Quiet courage

Colin Firth stam­mers elo­quently as Ge­orge VI.

The Star Malaysia - Star2 - - MOVIES - By DAVID GER­MAIN

ACADEMY Awards vot­ers love a great per­for­mance as a Bri­tish monarch. And they love a great per­for­mance em­body­ing a dis­abil­ity.

Colin Firth, who earned his first Os­car nom­i­na­tion for last year’s A Sin­gle Man, this sea­son delivers on both counts in The King’s Speech, play­ing King Ge­orge VI as he re­luc­tantly as­cends to the throne amid a life­long bat­tle to over­come a de­bil­i­tat­ing stam­mer.

Of­ten play­ing glib char­ac­ters with a bit­ing tongue, as he did in the Brid­get Jones ro­mances and the com­edy Easy Virtue, Firth is the ut­ter op­po­site of elo­quent as Ge­orge VI, fa­ther of Queen El­iz­a­beth II, who was known by his given name Al­bert, or Ber­tie, to his fam­ily.

“I sup­pose I wasn’t look­ing to un­der­mine my elo­quence, such as it may be, or to in­ter­fere with my own abil­ity to com­plete a sen­tence,” Firth, 50, said in an in­ter­view at Septem­ber’s Toronto In­ter­na­tional Film Fes­ti­val, where The King’s Speech played ahead of its the­atri­cal re­lease.

“What fas­ci­nated me is what is in that stam­mer that tells us about what he’s go­ing through,” Firth said. “Those si­lences that Ber­tie finds him­self in when he hits one of those blocks are a pos­i­tive abyss, and they may only last a sec­ond or two, but they prob­a­bly feel like an eter­nity.”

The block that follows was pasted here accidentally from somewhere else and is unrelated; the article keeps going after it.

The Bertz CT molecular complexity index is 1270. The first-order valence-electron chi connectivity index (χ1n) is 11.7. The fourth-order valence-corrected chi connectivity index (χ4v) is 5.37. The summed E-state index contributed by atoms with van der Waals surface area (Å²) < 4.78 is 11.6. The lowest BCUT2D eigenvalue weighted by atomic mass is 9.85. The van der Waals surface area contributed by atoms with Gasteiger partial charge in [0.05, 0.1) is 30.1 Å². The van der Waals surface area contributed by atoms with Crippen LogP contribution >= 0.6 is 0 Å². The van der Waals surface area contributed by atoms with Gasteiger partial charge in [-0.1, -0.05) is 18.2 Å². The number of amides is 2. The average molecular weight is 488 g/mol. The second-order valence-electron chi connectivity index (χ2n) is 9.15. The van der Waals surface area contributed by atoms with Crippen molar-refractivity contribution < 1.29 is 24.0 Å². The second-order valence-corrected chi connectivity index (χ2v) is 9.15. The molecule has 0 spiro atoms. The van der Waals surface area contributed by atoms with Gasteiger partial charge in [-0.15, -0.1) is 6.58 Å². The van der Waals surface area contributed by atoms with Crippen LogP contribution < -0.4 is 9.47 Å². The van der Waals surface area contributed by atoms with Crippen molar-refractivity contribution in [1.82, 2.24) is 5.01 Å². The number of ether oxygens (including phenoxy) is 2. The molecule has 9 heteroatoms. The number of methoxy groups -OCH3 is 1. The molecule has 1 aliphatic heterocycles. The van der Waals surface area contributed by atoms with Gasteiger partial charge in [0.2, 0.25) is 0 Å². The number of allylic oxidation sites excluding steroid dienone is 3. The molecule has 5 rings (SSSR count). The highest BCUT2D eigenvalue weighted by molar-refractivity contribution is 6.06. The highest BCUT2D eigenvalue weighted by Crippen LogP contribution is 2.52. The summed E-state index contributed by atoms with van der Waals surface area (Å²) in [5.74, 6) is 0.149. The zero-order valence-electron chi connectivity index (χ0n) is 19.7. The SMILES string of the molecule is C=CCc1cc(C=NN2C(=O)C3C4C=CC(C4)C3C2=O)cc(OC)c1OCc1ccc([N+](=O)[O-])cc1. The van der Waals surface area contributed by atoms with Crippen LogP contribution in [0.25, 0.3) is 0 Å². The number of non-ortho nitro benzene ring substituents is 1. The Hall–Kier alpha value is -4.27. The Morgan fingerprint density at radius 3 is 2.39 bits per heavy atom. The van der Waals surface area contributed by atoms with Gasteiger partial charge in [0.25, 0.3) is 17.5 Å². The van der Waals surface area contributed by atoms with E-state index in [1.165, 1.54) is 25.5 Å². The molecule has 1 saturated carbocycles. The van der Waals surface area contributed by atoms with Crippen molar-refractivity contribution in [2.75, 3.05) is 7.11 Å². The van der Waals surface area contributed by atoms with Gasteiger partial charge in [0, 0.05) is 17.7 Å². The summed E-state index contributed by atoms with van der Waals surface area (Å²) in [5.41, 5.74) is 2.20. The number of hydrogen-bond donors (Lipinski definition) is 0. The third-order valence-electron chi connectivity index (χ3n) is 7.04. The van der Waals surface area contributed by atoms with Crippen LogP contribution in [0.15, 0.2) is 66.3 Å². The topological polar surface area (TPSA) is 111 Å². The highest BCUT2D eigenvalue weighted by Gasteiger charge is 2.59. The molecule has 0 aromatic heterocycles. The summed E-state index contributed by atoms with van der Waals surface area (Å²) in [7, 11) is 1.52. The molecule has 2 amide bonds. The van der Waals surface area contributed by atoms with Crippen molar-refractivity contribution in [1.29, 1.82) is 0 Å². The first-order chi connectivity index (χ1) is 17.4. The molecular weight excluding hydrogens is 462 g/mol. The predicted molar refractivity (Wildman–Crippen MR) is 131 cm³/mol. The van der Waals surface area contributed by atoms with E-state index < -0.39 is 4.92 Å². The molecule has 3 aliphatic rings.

Though early crit­ics prizes and the sea­son’s first big film nom­i­na­tions are weeks away, The King’s Speech has buzz as a po­ten­tial fron­trun­ner across the board at the Os­cars.

Along with Firth, who could emerge as the best-ac­tor favourite, the film has strong act­ing prospects for He­lena Bon­ham Carter as Ber­tie’s wife, Queen El­iz­a­beth, and Ge­of­frey Rush as his wily speech ther­a­pist.

Firth, whose par­ents were uni­ver­sity pro­fes­sors, stud­ied drama and got his start on the Bri­tish stage, in­clud­ing pro­duc­tions with the Royal Shake­speare Com­pany.

He grad­u­ally worked his way into tele­vi­sion and film in the 1980s and had a break­out per­for­mance as the aloof ro­man­tic hero, Mr Darcy, in a 1995 TV adap­ta­tion of Jane Austen’s Pride And Prej­u­dice.

Firth’s other cred­its in­clude The English Pa­tient, Love Ac­tu­ally, Nanny McPhee and Mamma Mia!.

A classy pro­duc­tion with metic­u­lous pe­riod de­tail, The King’s Speech is any­thing but a stuffy cos­tume drama.

The film is enor­mously en­ter­tain­ing, with great heart and wit rem­i­nis­cent of other Os­car win­ners fea­tur­ing Bri­tish roy­alty such as The Queen and Shake­speare In Love, in which Firth co-starred as Gwyneth Pal­trow’s vile hus­band.

Au­di­ences have adored The King’s Speech on the fes­ti­val cir­cuit, where its awards in­clude the prize for be­ing the fans’ favourite film at Toronto.

“We didn’t re­alise it was a com­edy as well as a drama,” Firth said. “We had no idea peo­ple en­joyed it on so many lev­els.”

Though few peo­ple to­day know much about Al­bert’s speech prob­lem, the story of his rise to the throne is well-known. He be­came king

Colin Firth in in which he gives a great per­for­mance as Ge­orge VI, a monarch with a de­bil­i­tat­ing stam­mer. in 1936 af­ter his brother, Ed­ward, ab­di­cated so he could marry Wal­lis Simp­son, a twice­di­vorced Amer­i­can.